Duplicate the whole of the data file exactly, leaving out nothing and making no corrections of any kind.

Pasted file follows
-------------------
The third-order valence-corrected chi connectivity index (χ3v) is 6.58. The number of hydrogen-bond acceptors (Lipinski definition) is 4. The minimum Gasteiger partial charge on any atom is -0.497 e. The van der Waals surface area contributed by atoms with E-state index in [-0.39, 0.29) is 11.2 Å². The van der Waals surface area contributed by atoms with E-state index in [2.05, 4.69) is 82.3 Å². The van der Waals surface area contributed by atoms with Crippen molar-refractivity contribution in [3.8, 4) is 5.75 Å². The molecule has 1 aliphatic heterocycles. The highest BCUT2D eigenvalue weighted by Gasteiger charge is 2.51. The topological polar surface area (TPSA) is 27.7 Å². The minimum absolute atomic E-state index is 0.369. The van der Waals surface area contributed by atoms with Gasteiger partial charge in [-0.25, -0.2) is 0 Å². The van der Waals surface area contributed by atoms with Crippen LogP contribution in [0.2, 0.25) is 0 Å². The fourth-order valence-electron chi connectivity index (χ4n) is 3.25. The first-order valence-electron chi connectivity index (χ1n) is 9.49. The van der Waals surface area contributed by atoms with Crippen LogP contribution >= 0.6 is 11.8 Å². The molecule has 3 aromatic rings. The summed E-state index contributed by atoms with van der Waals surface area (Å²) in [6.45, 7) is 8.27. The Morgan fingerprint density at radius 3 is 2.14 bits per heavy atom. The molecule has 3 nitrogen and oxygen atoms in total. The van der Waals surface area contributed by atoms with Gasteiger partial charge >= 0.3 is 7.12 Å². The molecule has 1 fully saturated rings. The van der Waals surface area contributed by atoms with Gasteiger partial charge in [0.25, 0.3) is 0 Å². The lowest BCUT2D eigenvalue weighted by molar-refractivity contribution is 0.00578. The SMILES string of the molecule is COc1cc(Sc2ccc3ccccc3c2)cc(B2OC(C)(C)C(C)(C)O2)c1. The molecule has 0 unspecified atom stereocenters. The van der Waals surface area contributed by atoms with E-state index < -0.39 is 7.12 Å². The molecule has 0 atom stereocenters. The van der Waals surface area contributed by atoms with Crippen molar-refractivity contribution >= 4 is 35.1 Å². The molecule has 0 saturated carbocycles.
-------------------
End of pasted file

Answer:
The third-order valence-corrected chi connectivity index (χ3v) is 6.58. The number of hydrogen-bond acceptors (Lipinski definition) is 4. The minimum Gasteiger partial charge on any atom is -0.497 e. The van der Waals surface area contributed by atoms with E-state index in [-0.39, 0.29) is 11.2 Å². The van der Waals surface area contributed by atoms with E-state index in [2.05, 4.69) is 82.3 Å². The van der Waals surface area contributed by atoms with Crippen molar-refractivity contribution in [3.8, 4) is 5.75 Å². The molecule has 1 aliphatic heterocycles. The highest BCUT2D eigenvalue weighted by Gasteiger charge is 2.51. The topological polar surface area (TPSA) is 27.7 Å². The minimum absolute atomic E-state index is 0.369. The van der Waals surface area contributed by atoms with Gasteiger partial charge in [-0.25, -0.2) is 0 Å². The van der Waals surface area contributed by atoms with Crippen LogP contribution in [0.2, 0.25) is 0 Å². The fourth-order valence-electron chi connectivity index (χ4n) is 3.25. The first-order valence-electron chi connectivity index (χ1n) is 9.49. The van der Waals surface area contributed by atoms with Crippen LogP contribution >= 0.6 is 11.8 Å². The molecule has 3 aromatic rings. The summed E-state index contributed by atoms with van der Waals surface area (Å²) in [6.45, 7) is 8.27. The Morgan fingerprint density at radius 3 is 2.14 bits per heavy atom. The molecule has 3 nitrogen and oxygen atoms in total. The van der Waals surface area contributed by atoms with Gasteiger partial charge >= 0.3 is 7.12 Å². The molecule has 1 fully saturated rings. The van der Waals surface area contributed by atoms with Gasteiger partial charge in [0.25, 0.3) is 0 Å². The lowest BCUT2D eigenvalue weighted by molar-refractivity contribution is 0.00578. The SMILES string of the molecule is COc1cc(Sc2ccc3ccccc3c2)cc(B2OC(C)(C)C(C)(C)O2)c1. The molecule has 0 unspecified atom stereocenters. The van der Waals surface area contributed by atoms with E-state index < -0.39 is 7.12 Å². The molecule has 0 atom stereocenters. The van der Waals surface area contributed by atoms with Crippen molar-refractivity contribution >= 4 is 35.1 Å². The molecule has 0 saturated carbocycles.